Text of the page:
LUMBERTON — One might say that traveling from Lumberton to New York City in an attempt to exhibit art takes a lot of guts. But having guts is what motivates Dustin Roy, and it’s what makes him create art from the inside out.
“I start in the chest cavity,” Roy said, holding an 8-inch-tall action figure in his hands. “Leonardo DaVinci would have been proud. He focused on anatomy, and that’s how I make these.”
“These” are fully-mobile action figures that tote weapons. Their most compelling feature is not that they’re made painstakingly by hand or that their insides writhe and tangle like a bucket of snakes; their most compelling feature is that they’re made out of twist ties — that handy invention for around the house.
“All the toys I had as a kid would break easily and I would play with twist ties,” Roy said of the plastic-covered wire that keeps bread fresh or garbage from stinking up the home. “At first, they were stick figures, and then I started really making something out of them. Now I’ve been making them for years.”
Roy, a self-described “budding artist” whose creations can be found on YouTube under the name “twist tie guy,” began making the figurines 10 years ago, when he was 20.
Showing them off with a wide-eyed, boyish enthusiasm, he opens the chest cavity of one to unveil a tiny monster inside that can be taken out and played with.
“I guess it’s the kid in me,” he said bashfully.
Roy started making the figures after having to leave high school due to “family problems.” He later went back to complete his degree, “graduating with honors.”
According to Roy, the only thing the figures cost to make is “time.” Using ties his uncle gave him, Roy twists the creatures together during his days off as a grill cook at Candy Sues Restaurant in downtown Lumberton.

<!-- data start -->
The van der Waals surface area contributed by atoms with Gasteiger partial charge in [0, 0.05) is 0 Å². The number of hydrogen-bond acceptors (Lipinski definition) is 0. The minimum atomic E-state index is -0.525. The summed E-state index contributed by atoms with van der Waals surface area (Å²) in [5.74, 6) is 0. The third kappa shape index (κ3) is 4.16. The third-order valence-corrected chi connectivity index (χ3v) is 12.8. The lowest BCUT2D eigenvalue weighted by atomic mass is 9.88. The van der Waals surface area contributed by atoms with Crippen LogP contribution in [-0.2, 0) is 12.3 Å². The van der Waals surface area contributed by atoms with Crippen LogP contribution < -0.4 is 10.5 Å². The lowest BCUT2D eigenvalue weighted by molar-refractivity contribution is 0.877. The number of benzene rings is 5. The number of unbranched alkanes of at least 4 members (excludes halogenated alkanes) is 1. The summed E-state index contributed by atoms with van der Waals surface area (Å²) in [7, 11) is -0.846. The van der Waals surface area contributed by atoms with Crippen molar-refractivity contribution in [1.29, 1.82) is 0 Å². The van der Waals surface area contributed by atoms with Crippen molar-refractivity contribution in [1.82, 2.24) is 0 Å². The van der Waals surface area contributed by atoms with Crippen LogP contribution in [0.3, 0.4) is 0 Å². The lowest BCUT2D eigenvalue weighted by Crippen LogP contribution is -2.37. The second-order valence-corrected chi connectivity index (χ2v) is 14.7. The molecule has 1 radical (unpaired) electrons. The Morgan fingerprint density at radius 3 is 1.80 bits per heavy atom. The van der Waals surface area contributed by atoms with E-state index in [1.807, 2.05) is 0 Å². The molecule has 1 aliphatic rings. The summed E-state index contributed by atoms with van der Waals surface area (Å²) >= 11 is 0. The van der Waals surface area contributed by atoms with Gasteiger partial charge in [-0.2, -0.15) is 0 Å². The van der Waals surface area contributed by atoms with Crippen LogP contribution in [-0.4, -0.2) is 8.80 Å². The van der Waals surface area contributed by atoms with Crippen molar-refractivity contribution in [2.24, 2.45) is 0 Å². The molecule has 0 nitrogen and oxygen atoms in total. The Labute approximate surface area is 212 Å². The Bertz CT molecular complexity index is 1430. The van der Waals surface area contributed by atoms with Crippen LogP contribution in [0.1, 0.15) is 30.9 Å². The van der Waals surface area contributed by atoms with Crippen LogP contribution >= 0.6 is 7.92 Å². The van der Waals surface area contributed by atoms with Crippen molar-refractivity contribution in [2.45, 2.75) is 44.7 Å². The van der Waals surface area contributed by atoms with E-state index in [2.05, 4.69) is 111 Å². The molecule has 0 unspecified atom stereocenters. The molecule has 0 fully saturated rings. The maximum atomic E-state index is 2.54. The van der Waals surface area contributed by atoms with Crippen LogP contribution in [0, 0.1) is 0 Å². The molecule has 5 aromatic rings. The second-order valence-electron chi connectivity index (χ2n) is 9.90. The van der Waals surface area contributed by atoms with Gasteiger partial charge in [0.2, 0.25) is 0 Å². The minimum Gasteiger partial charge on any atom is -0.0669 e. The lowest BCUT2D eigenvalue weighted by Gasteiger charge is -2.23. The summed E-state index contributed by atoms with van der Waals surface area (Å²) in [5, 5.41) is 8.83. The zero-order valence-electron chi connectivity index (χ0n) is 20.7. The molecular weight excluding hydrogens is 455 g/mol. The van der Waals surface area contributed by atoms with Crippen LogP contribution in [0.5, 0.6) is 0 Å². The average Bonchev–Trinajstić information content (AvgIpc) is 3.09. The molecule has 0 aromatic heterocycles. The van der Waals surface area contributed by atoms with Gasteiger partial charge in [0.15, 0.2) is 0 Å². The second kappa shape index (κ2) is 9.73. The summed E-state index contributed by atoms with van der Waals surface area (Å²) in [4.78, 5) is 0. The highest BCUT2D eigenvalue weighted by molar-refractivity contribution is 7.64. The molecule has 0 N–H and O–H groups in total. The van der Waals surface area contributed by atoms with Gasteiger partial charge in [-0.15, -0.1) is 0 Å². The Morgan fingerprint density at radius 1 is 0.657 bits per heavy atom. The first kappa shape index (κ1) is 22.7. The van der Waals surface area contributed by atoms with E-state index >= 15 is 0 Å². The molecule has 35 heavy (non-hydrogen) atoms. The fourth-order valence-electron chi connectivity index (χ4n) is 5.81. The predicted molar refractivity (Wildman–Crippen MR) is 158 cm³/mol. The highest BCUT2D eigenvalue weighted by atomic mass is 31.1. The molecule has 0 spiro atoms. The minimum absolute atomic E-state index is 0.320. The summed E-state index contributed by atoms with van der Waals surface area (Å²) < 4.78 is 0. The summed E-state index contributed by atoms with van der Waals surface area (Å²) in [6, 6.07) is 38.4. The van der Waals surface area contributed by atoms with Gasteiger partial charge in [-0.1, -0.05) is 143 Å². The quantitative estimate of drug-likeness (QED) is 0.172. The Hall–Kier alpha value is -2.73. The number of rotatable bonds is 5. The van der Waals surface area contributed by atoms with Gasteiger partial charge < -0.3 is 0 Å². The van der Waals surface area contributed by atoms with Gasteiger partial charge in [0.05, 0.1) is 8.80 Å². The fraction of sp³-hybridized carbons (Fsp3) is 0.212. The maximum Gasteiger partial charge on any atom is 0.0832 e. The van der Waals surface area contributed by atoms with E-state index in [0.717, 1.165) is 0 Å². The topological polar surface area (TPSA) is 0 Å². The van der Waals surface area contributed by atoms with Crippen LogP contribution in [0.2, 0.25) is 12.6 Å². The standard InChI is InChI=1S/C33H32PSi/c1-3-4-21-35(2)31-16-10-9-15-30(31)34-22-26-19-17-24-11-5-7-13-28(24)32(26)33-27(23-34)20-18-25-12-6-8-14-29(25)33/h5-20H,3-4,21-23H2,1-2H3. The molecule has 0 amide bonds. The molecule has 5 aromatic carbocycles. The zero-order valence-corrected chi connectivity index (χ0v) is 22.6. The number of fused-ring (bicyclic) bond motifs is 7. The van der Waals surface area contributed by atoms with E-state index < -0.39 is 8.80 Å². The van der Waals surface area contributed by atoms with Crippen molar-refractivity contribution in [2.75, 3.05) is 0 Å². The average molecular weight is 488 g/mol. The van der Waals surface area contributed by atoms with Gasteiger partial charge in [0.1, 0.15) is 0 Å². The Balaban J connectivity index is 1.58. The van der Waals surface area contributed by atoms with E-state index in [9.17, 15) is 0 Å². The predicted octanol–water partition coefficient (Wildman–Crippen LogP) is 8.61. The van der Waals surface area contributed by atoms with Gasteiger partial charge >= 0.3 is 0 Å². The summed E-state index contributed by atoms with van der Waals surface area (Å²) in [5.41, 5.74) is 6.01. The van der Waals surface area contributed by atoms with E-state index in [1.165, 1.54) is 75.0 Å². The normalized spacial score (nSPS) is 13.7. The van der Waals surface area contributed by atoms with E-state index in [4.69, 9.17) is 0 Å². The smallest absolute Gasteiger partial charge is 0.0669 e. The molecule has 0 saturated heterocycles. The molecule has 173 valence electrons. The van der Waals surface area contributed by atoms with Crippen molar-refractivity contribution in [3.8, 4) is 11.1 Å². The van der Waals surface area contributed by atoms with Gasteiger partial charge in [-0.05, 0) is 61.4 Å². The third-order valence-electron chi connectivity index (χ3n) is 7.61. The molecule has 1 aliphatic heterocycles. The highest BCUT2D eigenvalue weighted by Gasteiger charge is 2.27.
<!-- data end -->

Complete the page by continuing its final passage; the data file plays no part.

“For me, it’s a stress reliever,” Roy said. “It helps me to relax.”
All 16 of his completed figures are detailed with bulging muscles. Twisted wire is manipulated to give the illusion of complex anatomy, which is why Roy guessed at DaVinci’s approval.
The Italian Renaissance artist is known for his accuracy in depicting humans, an effect he achieved by dissecting human corpses and observing muscles in motion.
As inspiration for the characters themselves, Roy draws from popular movies and TV shows.
“The first one I ever made was of a predator,” he said. “It got completely destroyed.”
Despite being action heroes, Roy’s creations aren’t indestructible. That’s why he tells his nieces and nephews to stay at arm’s length — a command they often ignore.
Roy reaches into the cardboard box that serves as a container and pulls out a figure he calls “Samurai,” a character he has always been drawn to because he loves what the Samurai “taught themselves about honor and discipline.”
“I like everything the Samurai represents,” Roy said. “This one took three weeks — five to six hours a day — to make.”
The figure is 8 inches tall and wields a sword. Twisted tendrils of sinister hair spiral out of its head and a suit of armor opens up and closes.
Roy said he’d sell the figures for a “couple hundred dollars,” but that what he really wants to do is “exhibit them.”
That’s why he went to New York City and visited one of the most influential museums of modern art in the world.
“I went to the Museum of Modern Art and spoke to them about exhibiting,” he said, “but they said I would have to come back and speak to a curator.”